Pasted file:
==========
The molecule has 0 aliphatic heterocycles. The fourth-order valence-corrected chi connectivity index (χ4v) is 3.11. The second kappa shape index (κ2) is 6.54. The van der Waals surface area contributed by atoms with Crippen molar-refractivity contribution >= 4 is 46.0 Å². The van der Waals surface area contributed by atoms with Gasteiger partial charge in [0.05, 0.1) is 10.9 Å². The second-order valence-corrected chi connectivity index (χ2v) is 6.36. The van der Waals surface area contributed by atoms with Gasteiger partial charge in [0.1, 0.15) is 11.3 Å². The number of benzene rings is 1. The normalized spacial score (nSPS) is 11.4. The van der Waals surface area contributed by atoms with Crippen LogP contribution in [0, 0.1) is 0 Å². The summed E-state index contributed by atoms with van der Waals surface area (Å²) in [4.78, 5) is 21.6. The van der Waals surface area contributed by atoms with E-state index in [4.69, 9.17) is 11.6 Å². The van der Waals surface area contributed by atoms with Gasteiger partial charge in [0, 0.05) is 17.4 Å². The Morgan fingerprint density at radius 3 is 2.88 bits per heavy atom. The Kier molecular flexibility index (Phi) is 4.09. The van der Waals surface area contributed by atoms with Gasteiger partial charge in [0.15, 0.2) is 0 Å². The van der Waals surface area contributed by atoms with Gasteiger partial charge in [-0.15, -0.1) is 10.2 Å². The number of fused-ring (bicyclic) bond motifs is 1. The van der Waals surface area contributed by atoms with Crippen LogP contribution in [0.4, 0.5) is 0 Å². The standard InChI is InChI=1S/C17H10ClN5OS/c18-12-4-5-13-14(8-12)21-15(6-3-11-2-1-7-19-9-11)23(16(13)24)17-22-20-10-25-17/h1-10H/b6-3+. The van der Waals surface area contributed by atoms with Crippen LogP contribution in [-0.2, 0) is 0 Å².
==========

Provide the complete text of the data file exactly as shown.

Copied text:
The molecule has 0 aliphatic heterocycles. The fourth-order valence-corrected chi connectivity index (χ4v) is 3.11. The second kappa shape index (κ2) is 6.54. The van der Waals surface area contributed by atoms with Crippen molar-refractivity contribution >= 4 is 46.0 Å². The van der Waals surface area contributed by atoms with Gasteiger partial charge in [0.05, 0.1) is 10.9 Å². The second-order valence-corrected chi connectivity index (χ2v) is 6.36. The van der Waals surface area contributed by atoms with Gasteiger partial charge in [0.1, 0.15) is 11.3 Å². The number of benzene rings is 1. The normalized spacial score (nSPS) is 11.4. The van der Waals surface area contributed by atoms with Crippen LogP contribution in [0, 0.1) is 0 Å². The summed E-state index contributed by atoms with van der Waals surface area (Å²) in [4.78, 5) is 21.6. The van der Waals surface area contributed by atoms with E-state index in [4.69, 9.17) is 11.6 Å². The van der Waals surface area contributed by atoms with Gasteiger partial charge in [0, 0.05) is 17.4 Å². The Morgan fingerprint density at radius 3 is 2.88 bits per heavy atom. The Kier molecular flexibility index (Phi) is 4.09. The van der Waals surface area contributed by atoms with Gasteiger partial charge in [0.15, 0.2) is 0 Å². The van der Waals surface area contributed by atoms with Gasteiger partial charge in [-0.15, -0.1) is 10.2 Å². The number of fused-ring (bicyclic) bond motifs is 1. The van der Waals surface area contributed by atoms with Crippen LogP contribution in [0.4, 0.5) is 0 Å². The standard InChI is InChI=1S/C17H10ClN5OS/c18-12-4-5-13-14(8-12)21-15(6-3-11-2-1-7-19-9-11)23(16(13)24)17-22-20-10-25-17/h1-10H/b6-3+. The van der Waals surface area contributed by atoms with Crippen LogP contribution in [-0.2, 0) is 0 Å².